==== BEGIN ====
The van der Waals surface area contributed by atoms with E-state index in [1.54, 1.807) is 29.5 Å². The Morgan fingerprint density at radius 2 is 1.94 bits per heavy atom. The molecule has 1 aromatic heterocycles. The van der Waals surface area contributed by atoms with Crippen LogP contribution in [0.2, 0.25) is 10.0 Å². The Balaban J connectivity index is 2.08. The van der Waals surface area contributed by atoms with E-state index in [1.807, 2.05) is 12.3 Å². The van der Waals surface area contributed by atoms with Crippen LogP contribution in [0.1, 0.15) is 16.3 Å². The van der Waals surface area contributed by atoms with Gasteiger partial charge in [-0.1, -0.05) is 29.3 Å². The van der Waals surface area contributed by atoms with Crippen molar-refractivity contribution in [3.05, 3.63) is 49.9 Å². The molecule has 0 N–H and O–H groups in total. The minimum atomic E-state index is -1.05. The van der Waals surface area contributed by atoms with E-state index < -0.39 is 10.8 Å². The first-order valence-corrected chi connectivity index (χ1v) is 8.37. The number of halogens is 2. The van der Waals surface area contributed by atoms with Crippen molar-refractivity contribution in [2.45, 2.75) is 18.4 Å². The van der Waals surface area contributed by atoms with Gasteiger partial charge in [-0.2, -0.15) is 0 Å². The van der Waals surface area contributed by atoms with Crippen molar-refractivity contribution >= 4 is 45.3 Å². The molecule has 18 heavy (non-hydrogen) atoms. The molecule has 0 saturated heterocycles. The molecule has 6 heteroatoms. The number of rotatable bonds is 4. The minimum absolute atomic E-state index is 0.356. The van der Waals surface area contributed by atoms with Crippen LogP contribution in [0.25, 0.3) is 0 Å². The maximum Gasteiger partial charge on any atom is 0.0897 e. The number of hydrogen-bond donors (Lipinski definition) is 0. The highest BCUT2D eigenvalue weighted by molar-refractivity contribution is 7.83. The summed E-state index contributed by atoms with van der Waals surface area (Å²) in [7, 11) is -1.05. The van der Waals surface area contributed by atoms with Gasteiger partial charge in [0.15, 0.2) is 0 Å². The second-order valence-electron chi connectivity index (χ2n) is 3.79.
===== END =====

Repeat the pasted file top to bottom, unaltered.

The van der Waals surface area contributed by atoms with E-state index in [1.54, 1.807) is 29.5 Å². The Morgan fingerprint density at radius 2 is 1.94 bits per heavy atom. The molecule has 1 aromatic heterocycles. The van der Waals surface area contributed by atoms with Crippen LogP contribution in [0.2, 0.25) is 10.0 Å². The Balaban J connectivity index is 2.08. The van der Waals surface area contributed by atoms with E-state index in [1.807, 2.05) is 12.3 Å². The van der Waals surface area contributed by atoms with Crippen LogP contribution in [0.1, 0.15) is 16.3 Å². The van der Waals surface area contributed by atoms with Gasteiger partial charge in [-0.1, -0.05) is 29.3 Å². The van der Waals surface area contributed by atoms with Crippen molar-refractivity contribution in [3.05, 3.63) is 49.9 Å². The molecule has 0 N–H and O–H groups in total. The minimum atomic E-state index is -1.05. The van der Waals surface area contributed by atoms with E-state index < -0.39 is 10.8 Å². The first-order valence-corrected chi connectivity index (χ1v) is 8.37. The number of halogens is 2. The van der Waals surface area contributed by atoms with Crippen molar-refractivity contribution in [2.45, 2.75) is 18.4 Å². The van der Waals surface area contributed by atoms with Gasteiger partial charge in [-0.2, -0.15) is 0 Å². The van der Waals surface area contributed by atoms with Crippen molar-refractivity contribution >= 4 is 45.3 Å². The molecule has 18 heavy (non-hydrogen) atoms. The molecule has 0 saturated heterocycles. The molecule has 6 heteroatoms. The number of rotatable bonds is 4. The minimum absolute atomic E-state index is 0.356. The van der Waals surface area contributed by atoms with Crippen LogP contribution in [0.25, 0.3) is 0 Å². The maximum Gasteiger partial charge on any atom is 0.0897 e. The number of hydrogen-bond donors (Lipinski definition) is 0. The highest BCUT2D eigenvalue weighted by molar-refractivity contribution is 7.83. The summed E-state index contributed by atoms with van der Waals surface area (Å²) in [7, 11) is -1.05. The van der Waals surface area contributed by atoms with Gasteiger partial charge in [0.15, 0.2) is 0 Å². The second-order valence-electron chi connectivity index (χ2n) is 3.79.